WILLIAM CAHOONE of the Scottish clan COLQUHOUN, fought at the
Battle of Dunbar, 3 Sept. 1650, on the side of the royalist  against Oliver Cromwell and was taken prisoner.
During the fall and winter of 1650, 5100 Scottish prisoners of war made a perilous 120 mile march from their defeat at the Dunbar battlefield in Scotland to Durham Cathedral in the north of England, with as many as 1500 dying of sickness and starvation along the way. 1400 more died before they left Durham. From there most were sent to staff labor starved English colonial ventures in the West Indies, Virginia, Massachusetts, Maine, and Ireland. WILLIAM was among the those  who were sent aboard the Unity across the wintry seas of the Atlantic. The Unity was built by BEN GILLIAM of Bostom in 1649 and skippered by AUGUSTINE WALKER of Charlottstown, AM.  They arrived at Saugus (Lynn) Ironworks in early April 1651. 

WILLIAM was purchased as an indentured servant by Bex and Co. to work bog iron in New England. He spent six months at Taunton before assisting in the construction of a shallop at Braintree. In April of 1661 he was one of the fifteen men who sailed from Taunton to Cow Cove and became the first settlers of Block Island, Rhode Island.

His period of servitude presumably expired before the end of 1662, and on Jan. 13, 1662/63 WILLIAM CAHOONE bought from THOMAS TERRY 40 acres on the "hieway" that then divided Block Island . On May 4, 1664, he was a freeman at New Shoreham; in 1665 he served on a Newport grand jury, and on 20 Feb. 1669/70 he was named  a freeman and permanent resident of Swansea, Massachusetts. On 13 Nov 1670, WILLIAM COHOUN sold his 38 acres on Block Island to SAMUEL HAGBOURNE. On Block Island there is a plaque with the names of the original settlers including WILLIAM.

WILLIAM married DELIVERANCE PECK in 1664/65. In 1673 he was made the official town Brickmaker, Swansea [per original town meeting ledger in Swansea town offices], and one of the bricks from Cahoone Brickworks is still in the Luther Museum Swansea, MA.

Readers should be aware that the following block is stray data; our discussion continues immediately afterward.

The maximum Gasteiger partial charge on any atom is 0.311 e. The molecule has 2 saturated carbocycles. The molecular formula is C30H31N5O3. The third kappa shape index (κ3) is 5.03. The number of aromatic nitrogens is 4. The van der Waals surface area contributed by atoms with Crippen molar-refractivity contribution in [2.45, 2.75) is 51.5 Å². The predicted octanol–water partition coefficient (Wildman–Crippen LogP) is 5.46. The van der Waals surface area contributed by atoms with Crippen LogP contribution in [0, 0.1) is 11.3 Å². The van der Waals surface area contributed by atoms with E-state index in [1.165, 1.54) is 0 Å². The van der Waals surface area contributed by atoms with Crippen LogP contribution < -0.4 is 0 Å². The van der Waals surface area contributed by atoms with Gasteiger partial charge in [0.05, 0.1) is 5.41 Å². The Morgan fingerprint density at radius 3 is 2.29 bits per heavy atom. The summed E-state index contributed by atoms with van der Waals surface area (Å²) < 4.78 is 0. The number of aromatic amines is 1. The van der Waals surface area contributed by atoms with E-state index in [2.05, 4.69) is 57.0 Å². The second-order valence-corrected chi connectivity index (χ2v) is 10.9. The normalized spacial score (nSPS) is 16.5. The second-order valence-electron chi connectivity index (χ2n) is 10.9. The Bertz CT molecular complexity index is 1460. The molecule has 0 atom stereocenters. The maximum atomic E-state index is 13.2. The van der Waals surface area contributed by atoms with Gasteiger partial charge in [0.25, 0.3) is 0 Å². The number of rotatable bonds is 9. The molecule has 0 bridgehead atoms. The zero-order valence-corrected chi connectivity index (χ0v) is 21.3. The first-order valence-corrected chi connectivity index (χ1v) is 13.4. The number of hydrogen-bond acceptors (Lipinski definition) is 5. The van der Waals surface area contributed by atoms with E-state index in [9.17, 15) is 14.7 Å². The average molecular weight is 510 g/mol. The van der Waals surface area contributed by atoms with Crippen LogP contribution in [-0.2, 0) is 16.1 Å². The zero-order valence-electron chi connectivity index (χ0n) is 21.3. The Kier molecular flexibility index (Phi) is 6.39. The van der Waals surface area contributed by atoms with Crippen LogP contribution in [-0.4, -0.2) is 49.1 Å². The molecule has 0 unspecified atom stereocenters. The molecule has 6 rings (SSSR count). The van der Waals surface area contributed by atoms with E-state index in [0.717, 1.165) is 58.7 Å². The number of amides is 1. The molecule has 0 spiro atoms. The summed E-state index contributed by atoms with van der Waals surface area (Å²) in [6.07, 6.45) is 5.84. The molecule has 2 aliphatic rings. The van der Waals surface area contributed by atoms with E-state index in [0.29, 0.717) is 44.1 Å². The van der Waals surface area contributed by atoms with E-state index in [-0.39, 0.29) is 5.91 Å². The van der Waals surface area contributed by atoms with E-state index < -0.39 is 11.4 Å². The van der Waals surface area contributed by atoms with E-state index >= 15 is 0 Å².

At the coming  of King Phillip's War, WILLIAM CAHOONE was killed by the Wampanoag Indians near East Rehoboth, MA, on 22 June 1675, when he went to get a doctor for the wounded at Swansea, and he was buried at Swansea two days later. The official records of "Swansey's" report to Plymouth Colony says "WILLIAM LOHUN [COHUN] was buried 24th of June 1675."  [Dates per Boddie and official record.] The
William Cahoone Society in their material state that 24 June 1675 had been designated by the government of Plymouth Colony as a "solemn humiliation before the Lord", a day of prayer. Residents of Swansea, MA, gathered with the Rev. JOHN MYLES at the local Baptist Meeting House to pray for peace with the Indians who had become vengeful for their stolen homeland and the breaking of treaties by the white settlers. On leaving the gathering the group were attacked, leaving some dead and others seriously wounded. They took refuge at the Rev MYLES' home for safety and medical treatment. Among those gathered were WILLIAM, DELIVERANCE and their 7 children. When it became apparent that more professional medical help was needed, WILLIAM volunteered to go to Rehoboth to secure a doctor. He was murdered not far from Lake St. in Rehoboth. The next day his remains were found by the 3 government emissaries sent from Boston to King Philip's headquarters in Mt. Hope [today Bristol, RI] on a peace treaty mission. Today there still is a commenorative plaque with WILLIAM'S  name at the Myles Garrison House, Swansea, MA.   

For more information on WILLIAM, pictures of the plaques, and the places he lived check out the
William Cahoone Society web site.

On 3 June 1685 WILLIAM'S son SAMUEL CAHOONE [1665 - ?], a shoemaker, and his family were living in Boston, MA. He appears in Virginia, 8 June 1694, when he appointed JOHN GILES to act as his attorney in Isle of Wight Co., VA. Boddie says in his "Historical Sketches": "His known character was incompatible with the pious environment of New England. SAMUEL was JOHN WILLIAM'S 4th great grandfather. SAMUEL'S great granddaughter, CHARITY COHOON [1771-1852], daugher of  John N Cohoon and
Priscilla Flowers, married DRURY BRIDGES [1765-1840] and went to Trigg Co., KY.   Her brothers JOEL and SIMON also went to Trigg Co. and were the ancestors of many of the Kentucky CALHOUNS.     
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